Archaeoastronomy

Many archaeology sites around the world have significant astronomical function. If an astronomical function can be found and verified this gives the researcher an additional window in the world of the past. Often such date alignments can be the key to understanding the function of the site and other glyphic writings or reliefs found at the site. This further expands our understanding of an ancient people.

For instance consider the geoform created anciently by Indians in Western Utah by aligning stones in this manner. We know that the principle alignment of the site is east and west. However there are many other off axis alignments to sunset dates that may also have significant calendric function. By setting up a transit at Points 7 and 8 and merely shooting the azimuths and elevations of the western horizon over other key points of the geoform will tell us the dates when the sun will set along those alignments by accessing SHAMOS.

In like manner, significant date alignments were identified at Parowan Gap, Utah corresponding to a system of cairns or getherings of stones. A large and what looks like a very mysterious petroglyph accompanies the site. The glyph becomes less mysterious when day count numbers in the glyph are correlated with a system of cairns spread across the basin behind the gap narrows which designate sunset observation positions for the solstices, equinoxes, and cross quarters. The cross quarters are those dates that are the midpoint dates between the solstices and the equinoxes. For more information about the research at Parowan Gap see my web page www.parowangap.org.

Solarnetics Parowan Gap Web Page

SHAMOS was designed for this application. Therefore SHAMOS has the capability to reconstruct astronomical conditions in the past going back several thousand years. It uses the methods and formulae of Jean Meeus. SHAMOS is no better than his methods. In his words it remains accurate so long as the user does not go too far back in time. Meeus greatly reduced the number of mathematical astronomical terms to make his methods practical for small computers. Nevertheless the author finds that these techniques very adequate for most all archaeoastronomy applications.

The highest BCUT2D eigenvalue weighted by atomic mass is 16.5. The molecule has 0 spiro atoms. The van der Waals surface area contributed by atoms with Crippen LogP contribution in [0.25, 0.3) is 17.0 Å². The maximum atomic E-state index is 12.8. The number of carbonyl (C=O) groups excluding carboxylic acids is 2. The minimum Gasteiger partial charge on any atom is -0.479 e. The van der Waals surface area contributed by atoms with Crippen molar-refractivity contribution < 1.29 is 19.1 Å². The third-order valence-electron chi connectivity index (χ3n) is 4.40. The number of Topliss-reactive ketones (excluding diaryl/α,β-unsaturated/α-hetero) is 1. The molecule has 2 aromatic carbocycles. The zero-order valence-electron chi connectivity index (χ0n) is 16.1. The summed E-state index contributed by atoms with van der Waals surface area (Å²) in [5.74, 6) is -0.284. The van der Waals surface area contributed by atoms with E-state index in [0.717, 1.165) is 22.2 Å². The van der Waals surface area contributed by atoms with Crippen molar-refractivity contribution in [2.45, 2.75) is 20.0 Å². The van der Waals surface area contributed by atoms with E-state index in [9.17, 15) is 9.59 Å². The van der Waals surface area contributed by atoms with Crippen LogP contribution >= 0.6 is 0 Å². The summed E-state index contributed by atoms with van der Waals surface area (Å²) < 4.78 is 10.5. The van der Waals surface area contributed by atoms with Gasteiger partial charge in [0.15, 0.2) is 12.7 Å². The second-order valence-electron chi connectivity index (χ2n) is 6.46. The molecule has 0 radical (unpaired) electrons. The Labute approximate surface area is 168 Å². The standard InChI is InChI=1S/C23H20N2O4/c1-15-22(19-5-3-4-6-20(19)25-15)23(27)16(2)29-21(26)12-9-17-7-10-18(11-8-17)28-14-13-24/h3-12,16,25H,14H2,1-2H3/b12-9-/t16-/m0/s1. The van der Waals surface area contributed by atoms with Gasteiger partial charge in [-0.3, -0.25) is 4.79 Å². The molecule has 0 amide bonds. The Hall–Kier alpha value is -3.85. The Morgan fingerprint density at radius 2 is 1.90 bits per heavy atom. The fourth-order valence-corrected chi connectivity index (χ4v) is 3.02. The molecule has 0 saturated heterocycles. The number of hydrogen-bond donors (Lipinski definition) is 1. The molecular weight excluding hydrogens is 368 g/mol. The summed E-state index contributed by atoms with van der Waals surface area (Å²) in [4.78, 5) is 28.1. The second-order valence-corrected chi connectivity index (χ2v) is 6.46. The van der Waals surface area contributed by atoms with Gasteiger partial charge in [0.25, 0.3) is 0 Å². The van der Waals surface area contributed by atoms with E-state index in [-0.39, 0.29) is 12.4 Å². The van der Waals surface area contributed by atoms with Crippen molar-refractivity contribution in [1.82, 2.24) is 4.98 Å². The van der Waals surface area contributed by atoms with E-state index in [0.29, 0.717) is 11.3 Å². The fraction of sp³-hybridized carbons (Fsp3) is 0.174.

Solarnetics knows that few people have the heavy technical background or the time to do all the calculations and coordinate transformations required to predict astronomical alignments. Until recently, reliable and accurate methods of doing archaeoastronomy were not available. Now there must be several options on the market but it is fair to say that SHAMOS is possibly the only software that was specifically designed for archaeo-astronomical research. Therefore it has routines and utilities that greatly, greatly reduce the work involved in looking for alignments. For instance, all the Meeus methods were written to take the time and date and derive position of a celetial body. In the case of the sun, SHAMOS has run the formulea backwards to take a position in horizon coordinates and return to the user the times and dates when the sun will be found or was located in that position. There are numerous routines written to save time for the user and done without learning all kinds of new science and math. To learn more, return to the Solarnetics home page and go to SHAMOS

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